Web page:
Following an ever-growing epidemic of zombies that have risen from the dead, two Philadelphia S.W.A.T. team members, a traffic reporter, and his television executive girlfriend seek refuge in a secluded shopping mall.
Barbra and her brother Johnny travel by car from Pittsburgh to the countryside to visit the gravestone of their father in the cemetery. Out of the blue, they are attacked by a strange man and Johnny is murdered. Barbra runs and releases the brake of Johnny's car since the keys are in his pocket, and flees to an isolated farmhouse, where she locks herself inside. Barbra is in shock and soon she finds a man, Ben, who is also escaping from the inhuman creatures and he reinforces the doors, windows and openings in the house. He also finds a shotgun and a radio and they learn that the radiation from a satellite that was returning from Venus has somehow reactivated the brain of the dead. Then they find five humans hidden in the basement: Harry Cooper, his wife Helen and their daughter Karen that is sick; and Tom and his girlfriend Judy. Harry has an argument with Ben, since he believes that the basement is the safest place for them and Harry does not agree. Along the night, the tension ... Written by
Claudio Carvalho, Rio de Janeiro, Brazil
Tom Savini was originally hired by George A. Romero to do the makeup effects for this film. The two were first introduced to each other when Savini auditioned for an acting role in an earlier film that never got off the ground. Romero, remembering that Savini was also a makeup artist (he had brought his makeup portfolio to show to Romero at the audition), called Savini to the set of his horror movie. However, Savini was unable to do the effects because he was called to duty by the US Army to serve as a combat photographer in Vietnam. Savini later appeared in Dawn of the Dead (1978) and directed Night of the Living Dead (1990). See more »
When one of the zombies is shown picking up and eating a cricket, the cricket continues chirp even after being eaten. See more »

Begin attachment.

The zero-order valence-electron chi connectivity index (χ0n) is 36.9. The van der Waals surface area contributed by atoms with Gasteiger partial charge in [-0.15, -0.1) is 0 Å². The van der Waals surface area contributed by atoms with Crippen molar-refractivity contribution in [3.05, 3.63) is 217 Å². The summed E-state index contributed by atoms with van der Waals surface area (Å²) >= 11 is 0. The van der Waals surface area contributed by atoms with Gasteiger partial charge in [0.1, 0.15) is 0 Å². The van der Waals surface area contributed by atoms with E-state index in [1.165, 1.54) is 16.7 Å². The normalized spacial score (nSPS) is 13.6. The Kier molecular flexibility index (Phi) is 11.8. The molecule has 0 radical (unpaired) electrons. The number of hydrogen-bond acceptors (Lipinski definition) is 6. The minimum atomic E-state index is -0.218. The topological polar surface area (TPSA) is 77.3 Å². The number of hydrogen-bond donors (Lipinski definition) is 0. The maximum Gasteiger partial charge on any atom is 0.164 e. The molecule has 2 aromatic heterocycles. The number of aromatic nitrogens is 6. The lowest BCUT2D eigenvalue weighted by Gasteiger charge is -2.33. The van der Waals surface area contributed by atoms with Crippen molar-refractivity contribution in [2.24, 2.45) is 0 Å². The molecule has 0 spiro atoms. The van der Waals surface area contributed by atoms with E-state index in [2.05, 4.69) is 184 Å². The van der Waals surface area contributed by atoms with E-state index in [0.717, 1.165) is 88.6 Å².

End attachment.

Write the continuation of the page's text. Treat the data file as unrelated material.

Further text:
[in a creepy voice]
They're coming to get you, Barbara!
Stop it! You're ignorant!
They're coming for you, Barbara!
Stop it! You're acting like a child!
They're coming for you!
[points to the cemetery zombie]
Look, there comes one of them now!
He'll hear you!
Here he comes now! I'm getting out of here!
See more »
The credits play over still frames of the hunters dragging Ben out of the house with meat hooks. After the credits, there's a short scene of the hunters setting a pile of zombies on fire. See more »
A wave of mass murder sweeps across America as the recently dead return to life to kill and feast on their victims. A group of people board themselves up in an abandoned house to try and hold out against a small army of the undead. This is the classic low-budget horror film that is the model for recent hits such as the Evil Dead and The Blair Witch Project. George Romero stages a national disaster but reduces it to a single house for greater effect. The story focuses on the weaknesses of each of the characters in the house - their cowardice, their greedy, their stupidity etc. This makes the drama inside the house almost as palatable as the danger from outside and makes the characters more believable and important.
The undead are not huge works of special effects, nor are they anything other than lumbering beasts. But the threat they pose is well demonstrated
the film makes them feel unstoppable and relentless and makes their
lingering presence more menacing and less comical than it could have been. The use of an unknown cast also makes it more realistic as none of them have any baggage. Duane Jones is the standout actor as Ben - who is not without flaws himself.
The downbeat, realistic atmosphere to the film gives it a greater sense of tension and continues right through to the very depressing conclusion. An excellent flagship for low budget horrors.
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